In the spring of this year, the Joint Committee was delighted to receive assurances from City Planning to work with the Joint Committee to revisit the New Chelsea Plan as applied specifically to W. 14th St. City Planning candidly acknowledged that its 1999 plan might have increased development potential there too greatly, meriting modification.

But by the summer, the Joint Committee was quietly dismembered, and with it was lost any progress on revisiting the questioned zoning. Is there really any serious surprise that this all happened so soon before the City Council would consider some real estate objections to the Meat Market plan?

And if we are surprised by all this, just wait until the impact and the bills arrive for the new West Side stadium in our re-divided community, currently receiving so little attention!

Stanley Bulbach
Bulbach is a member, 200 Block W. 15th St. Block Association


Caption didn’t sit well with him

To The Editor:
Re “La Plaza Cultural is renamed for Armando Perez” (news article, Nov. 4):

I own an art gallery in Wheeler, Ore., and I just read your Nov. 4 edition. On page 24, you had a photo of a heart-shaped willow chair. That chair was built and donated to the La Plaza Cultural by “Willow” Bill Goulardt of Wheeler, Ore. “Willow” Bill traveled to New York at his own expense to present a gift of love to the plaza in remembrance of the Sept. 11 victims. It is customary to include the artist’s name whenever photographing an artist’s work. “Willow” Bill is a totally unselfish man who travels the Western U.S. to instruct K-12 children in hands-on classes to build willow reindeer. While in New York he gave two performances at the La Plaza Cultural of his one-man play, “How the Willows Helped Lewis & Clark.” A mention of this generous man’s work would have been the right thing to do.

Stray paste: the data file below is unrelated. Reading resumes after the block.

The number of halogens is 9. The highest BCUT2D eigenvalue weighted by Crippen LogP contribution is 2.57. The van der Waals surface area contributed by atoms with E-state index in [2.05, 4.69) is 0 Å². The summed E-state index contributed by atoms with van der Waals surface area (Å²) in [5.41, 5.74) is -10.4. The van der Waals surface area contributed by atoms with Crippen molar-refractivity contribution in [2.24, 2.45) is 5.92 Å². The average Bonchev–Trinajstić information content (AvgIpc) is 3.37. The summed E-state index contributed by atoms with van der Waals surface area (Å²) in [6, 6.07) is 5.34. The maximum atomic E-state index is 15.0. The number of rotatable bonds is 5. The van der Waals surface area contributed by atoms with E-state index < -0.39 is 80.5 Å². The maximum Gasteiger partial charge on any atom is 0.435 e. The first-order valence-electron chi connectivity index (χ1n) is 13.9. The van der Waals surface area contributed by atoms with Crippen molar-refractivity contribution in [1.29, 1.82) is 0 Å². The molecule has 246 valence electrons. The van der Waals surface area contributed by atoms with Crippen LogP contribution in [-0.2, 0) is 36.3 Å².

Garry Gitzen


Bikers saddled with floating anger

To The Editor:
Re The letter by Paul Piccone (“Hudson Park cyclist had it coming,” Dec. 3 issue):

Alas, the “selfish, me-first attitude” that Mr. Piccone implies applies to all bicycle riders could also aptly describe many pedestrians, motorists et al.

Perhaps it even includes angry, bitter people who vent their hate by writing letters.

Michael Gottlieb


Prisoners ready to return to society

To The Editor:
This letter is in response to an article in your Oct. 8 paper entitled, “Boudin and a kid from Brooklyn; striking parallels” (talking point), by Keith Crandell.

I found this article to be extremely interesting and particularly insightful, especially to someone unaware of just how widespread the practice of denying parole to community-ready prisoners has become.

Though Ms. Boudin clearly demonstrated through her remorse and rehabilitative efforts that she was deserving of a second chance by being released, there are many others like Mr. Davis who are equally deserving of a second chance.

Though there is a striking parallel with Ms. Boudin and Mr. Davis, this parallel is much larger than society is aware of.

Mr. Davis and I are both members of the Otisville Long Termer’s Committee, a group of 20 prisoners whose combined years of incarceration total 354 years with 45 parole denials, totaling an additional 86 years beyond our eligible release dates. We are grandfathers, fathers, husbands, brothers, sons, uncles, teacher’s aides, religious leaders, community service workers, construction workers, program facilitators and legal clerks. We have amassed high school equivalency diplomas, associate’s, bachelor’s and master’s degrees.